Ousmane Dembele and the joylessness of a dream realized

Today, August 25, was the day Ousmane Dembele was signed by FC Barcelona. Then, it was thrilling. Today? Not so much.

The challenge of any situation such as the one in which Dembele finds himself, failed by a body, probably by physios, certainly by a fanbase in the thrall of a media circus looking for a villain, is to discover the humanity in a game mostly bereft of it.

Most people don’t know what it’s like to have a body let them down, a thing so reliable that suddenly isn’t. And it isn’t just that your body is no longer reliable, but that your body is robbing you of the thing you love to do, the thing you’re better at than anything else.

Most of us live lives in quiet desperation. Athletes kinda piss us off as they make millions for playing a game, for doing stuff with their bodies that we don’t even have the template to dream about. Dembele, coming up, was joy. He didn’t run, he almost capered, pracing about like a deer just figuring out what those spindly legs could do, every new thing a revelation.

Ball at his feet on the dead run, solving problems on the move, Dembele was one of the most dynamic, exciting attackers in world football, undone by a bundle of muscle and tendons. It was a backheel, the simplest of moves, performed by a new transfer in the midst of a delight of a debut, looking for a little glitter to toss at the home fans. When he left, nobody could possibly have expected what was to follow.

He broke, then broke again. And a baying media horde turned him into a wastrel as supporters picked up the idea that he brought the injuries on himself, was happy to rip up his hammy so that he could sit in the stands and collect his millions. That people had such thoughts without feeling shame is one of the more perplexing things in a game gone mad with expectation and hunger for success.

What have you had taken from you? How did it feel? “Immaterial. To hell with him.”

The latest injury came while on national team duty, this tine not the hamstring but certainly related to the area of malady, one that can affect everything in the area. And people almost reacted with glee as he proved their lack of faith in him again. It’s something deeply sad, almost unutterably so.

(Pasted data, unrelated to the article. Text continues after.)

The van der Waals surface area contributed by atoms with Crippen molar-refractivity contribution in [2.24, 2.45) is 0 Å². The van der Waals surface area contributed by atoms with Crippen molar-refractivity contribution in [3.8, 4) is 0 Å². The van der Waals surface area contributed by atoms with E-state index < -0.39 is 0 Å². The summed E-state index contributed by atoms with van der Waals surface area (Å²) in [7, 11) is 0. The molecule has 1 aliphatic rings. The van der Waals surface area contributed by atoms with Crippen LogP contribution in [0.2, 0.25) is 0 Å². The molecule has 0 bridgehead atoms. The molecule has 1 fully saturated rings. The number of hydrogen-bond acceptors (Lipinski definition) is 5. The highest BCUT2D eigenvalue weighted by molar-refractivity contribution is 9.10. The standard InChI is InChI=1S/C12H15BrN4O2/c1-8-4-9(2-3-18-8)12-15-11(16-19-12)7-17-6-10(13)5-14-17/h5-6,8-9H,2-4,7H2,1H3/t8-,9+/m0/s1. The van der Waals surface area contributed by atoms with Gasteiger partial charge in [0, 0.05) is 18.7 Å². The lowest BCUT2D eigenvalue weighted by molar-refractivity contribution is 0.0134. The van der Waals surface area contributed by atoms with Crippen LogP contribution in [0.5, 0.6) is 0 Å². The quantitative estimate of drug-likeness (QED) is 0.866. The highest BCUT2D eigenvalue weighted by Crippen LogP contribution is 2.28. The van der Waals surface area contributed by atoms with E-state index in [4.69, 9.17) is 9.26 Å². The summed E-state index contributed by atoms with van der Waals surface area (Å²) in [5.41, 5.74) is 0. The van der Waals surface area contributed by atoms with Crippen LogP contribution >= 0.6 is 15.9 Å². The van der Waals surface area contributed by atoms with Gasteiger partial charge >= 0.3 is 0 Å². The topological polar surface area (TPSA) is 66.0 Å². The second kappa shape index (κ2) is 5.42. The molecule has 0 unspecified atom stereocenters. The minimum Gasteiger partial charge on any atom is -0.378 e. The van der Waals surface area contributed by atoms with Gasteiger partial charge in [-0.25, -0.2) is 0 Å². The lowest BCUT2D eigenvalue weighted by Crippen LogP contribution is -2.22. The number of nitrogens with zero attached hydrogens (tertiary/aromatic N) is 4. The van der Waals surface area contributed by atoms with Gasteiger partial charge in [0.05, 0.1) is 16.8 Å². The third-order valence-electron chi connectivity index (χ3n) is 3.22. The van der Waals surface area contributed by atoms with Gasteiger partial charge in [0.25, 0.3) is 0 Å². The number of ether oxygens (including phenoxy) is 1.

Remember when Messi hurt his hamstring — again — in a Champions League match against Celtic, and he wept. It wasn’t the pain of the injury, it was the broken dreams attendant to it. This entire body, and this one stupid little thing is keeping me from everything. We felt compassion for Messi, and maybe we used most of it up, expending the last of it on Sergi Samper, who had to deal with a vast array of injuries and moments of rotten luck that derailed a career.

Because there is none for Dembele. And there should be.

Just this past season, Barça was on the rivet against Valladolid in a match that meant … well … everything to the team’s suddenly resurgent Liga title aspirations. It was late, and nobody was doing anything — moments, but few real chances.

A cross went into the box, bounded off the head of Araujo and the Valladolid defender, the ball floating through the air on a curved trajectory. Dembele moved to it for the volley, adjusted his body so that a ball that initially struck his leg mid-shin exploded off his foot with enough power and accuracy to beat a keeper at the near post, a keeper already standing at the near post, having read play perfectly. The shot was just too good. It was an amazing goal.

Some of the comments on Twitter were essentially, “Well, he wasn’t very good and he’s so frustrating to watch, but what a goal, kinda.”

It was weird to watch Dembele play and be relaxed about it, learn to trust his body, to play with joy again. Weird to remember that his only knock until the NT stint was a “normal” two-week hamstring twinge. Weird to watch him enjoy what was, functionally, his first season with the club.

It’s easy to understand. It’s a consequence of a player with so much talent that we don’t know what to demand of him. He runs like a gazelle, changes directions like a cat, is two-footed, possessed of exceptional close control. He can also fumble balls, make inexplicably bad passes and act like he has no idea what to do. Dembele is a moving target.